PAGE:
Compliance breaches are on the rise

According to a global survey*, sub-Saharan Africa has the most widespread fraud problems of any region in the survey.

April 7, 2014

The ever-changing business risk environment just got riskier – are businesses prepared?

According to a global survey*, sub-Saharan Africa has the most widespread fraud problems of any region in the survey. Not only was its overall incidence the biggest in the survey (77% of respondents said that their companies were hit), but it also had the highest regional figures for regulatory or compliance breaches (22%).

Says Tertia Barrett, Head of Sales and Marketing at CQS Technologies Holdings South Africa; “With most companies growing in complexity every year – critical internal policies, processes and reporting requirements need to be put into place as potential pitfalls or discrepancies can quickly magnify into major problems. As such, if we consider that breaches – specifically from a financial statement point of view – is on the rise, solutions that minimise these risks become ever more important.”

While the enactment of the New Companies Act stipulates that far fewer companies are required to carry out formal audits than in the past. Audits are a long-standing practice that provides a systematic and independent examination of data, statements, records and operations which companies use to identify any discrepancies and potential fraud. What’s more, every company is required to prepare important IFRS (International Financial Reporting Standards) compliant financial statements on an annual basis. And for the CFO, the preparation and submission of accurate and professional annual financial statements is a matter of paramount importance – as while in some cases the CFO is not directly involved in the process, they sign off the financial statements making them liable for inaccurate errors or wrongful reporting.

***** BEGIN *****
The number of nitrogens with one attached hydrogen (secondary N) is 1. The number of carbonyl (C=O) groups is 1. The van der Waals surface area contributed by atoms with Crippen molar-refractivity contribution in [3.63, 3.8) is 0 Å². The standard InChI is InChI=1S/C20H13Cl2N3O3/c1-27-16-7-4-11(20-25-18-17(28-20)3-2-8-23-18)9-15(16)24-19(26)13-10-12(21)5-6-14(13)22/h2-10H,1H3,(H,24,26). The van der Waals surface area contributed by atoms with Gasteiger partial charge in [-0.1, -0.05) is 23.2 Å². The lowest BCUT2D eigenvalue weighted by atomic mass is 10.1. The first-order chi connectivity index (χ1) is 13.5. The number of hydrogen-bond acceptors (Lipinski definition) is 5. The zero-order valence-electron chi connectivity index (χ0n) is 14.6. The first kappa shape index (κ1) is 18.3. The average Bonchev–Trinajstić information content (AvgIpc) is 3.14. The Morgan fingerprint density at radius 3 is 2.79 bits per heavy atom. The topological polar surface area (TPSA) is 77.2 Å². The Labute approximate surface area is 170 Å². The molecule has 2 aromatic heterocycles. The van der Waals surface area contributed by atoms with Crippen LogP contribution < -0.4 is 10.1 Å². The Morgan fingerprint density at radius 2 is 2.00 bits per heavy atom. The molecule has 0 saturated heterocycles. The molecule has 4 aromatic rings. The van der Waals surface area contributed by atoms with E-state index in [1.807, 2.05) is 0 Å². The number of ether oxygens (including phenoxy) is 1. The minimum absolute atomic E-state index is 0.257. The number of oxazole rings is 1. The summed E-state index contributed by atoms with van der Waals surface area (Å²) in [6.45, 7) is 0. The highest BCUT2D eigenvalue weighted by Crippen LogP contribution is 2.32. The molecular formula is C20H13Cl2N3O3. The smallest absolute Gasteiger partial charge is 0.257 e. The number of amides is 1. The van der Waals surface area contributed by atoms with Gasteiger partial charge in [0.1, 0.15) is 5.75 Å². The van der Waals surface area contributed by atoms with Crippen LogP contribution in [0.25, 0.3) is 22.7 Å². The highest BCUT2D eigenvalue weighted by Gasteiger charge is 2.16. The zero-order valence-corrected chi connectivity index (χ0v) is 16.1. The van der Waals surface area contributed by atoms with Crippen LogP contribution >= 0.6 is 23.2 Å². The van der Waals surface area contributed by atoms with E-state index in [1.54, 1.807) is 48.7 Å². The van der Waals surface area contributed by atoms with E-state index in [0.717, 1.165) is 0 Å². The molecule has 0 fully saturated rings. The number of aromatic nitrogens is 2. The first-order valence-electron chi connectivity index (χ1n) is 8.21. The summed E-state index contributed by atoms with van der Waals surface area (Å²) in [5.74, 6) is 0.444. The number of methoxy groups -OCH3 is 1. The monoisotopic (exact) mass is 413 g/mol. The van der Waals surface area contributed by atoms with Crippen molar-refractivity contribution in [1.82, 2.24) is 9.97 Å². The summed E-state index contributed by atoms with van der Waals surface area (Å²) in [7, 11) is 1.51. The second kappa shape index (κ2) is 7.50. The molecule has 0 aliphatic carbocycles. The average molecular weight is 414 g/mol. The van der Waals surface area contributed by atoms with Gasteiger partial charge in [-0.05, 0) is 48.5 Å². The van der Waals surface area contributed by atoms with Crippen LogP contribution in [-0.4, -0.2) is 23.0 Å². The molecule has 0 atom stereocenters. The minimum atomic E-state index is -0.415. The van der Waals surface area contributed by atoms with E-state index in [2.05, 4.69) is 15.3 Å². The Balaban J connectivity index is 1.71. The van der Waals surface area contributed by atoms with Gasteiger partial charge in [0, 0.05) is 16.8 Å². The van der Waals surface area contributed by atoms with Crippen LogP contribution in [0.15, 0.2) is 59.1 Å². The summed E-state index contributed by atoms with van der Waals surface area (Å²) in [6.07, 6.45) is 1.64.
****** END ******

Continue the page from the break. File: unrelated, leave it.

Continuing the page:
“The price of inaccurate financial statements is getting larger as headline-grabbing fines in both international and local media have clearly demonstrated,” adds Barrett. “Operational transparency has become critical for investors, shareholders and consumers alike – but often the level of detail and compliance standards can be daunting, especially in complex businesses. As such, to improve systems efficiencies and clean audits, technology is paving the way, where these systems are working smarter and faster than ever before – allowing them to work seamlessly with other “best of breed” systems.”

These programmes are designed to automate data gathering, exchange, analyse and provide links between lead schedules and the various statements. The process needs to be guided and assured by a software solution that is faster, more accurate and compliant with regulations – ensuring overall accuracy, transparency and accountability.

Continues Barrett: “CFOs are looking for a solution that not only guarantees reporting accuracy, but supports documentation transparency with built in audit trails to minimise risk. The solution needs to guide them on changing IFRS compliance requirements. Additionally, they seek solutions that will enable them to get it done, accurately, in less than half the time it used to – so they can focus on core business issues. Having the right system in place is key.”

“Regulatory pressure shows no sign of disappearing – and needs to be a prime issue on the agenda – to drive significant growth in compliance activity, which in itself is probably driving increased fraud awareness and detection. Making the decision of when and how to undertake audit and compliance procedures needn’t be a complex process, but it is one that needs to be done. Investing in the right technology can be one of the most critical aspects to do this and for businesses operating in an ever changing risk environment – surely it’s worth it?” concludes Barrett.

*2013/2014 Annual Global Fraud Survey, commissioned by Kroll and carried out by the Economist Intelligence Unit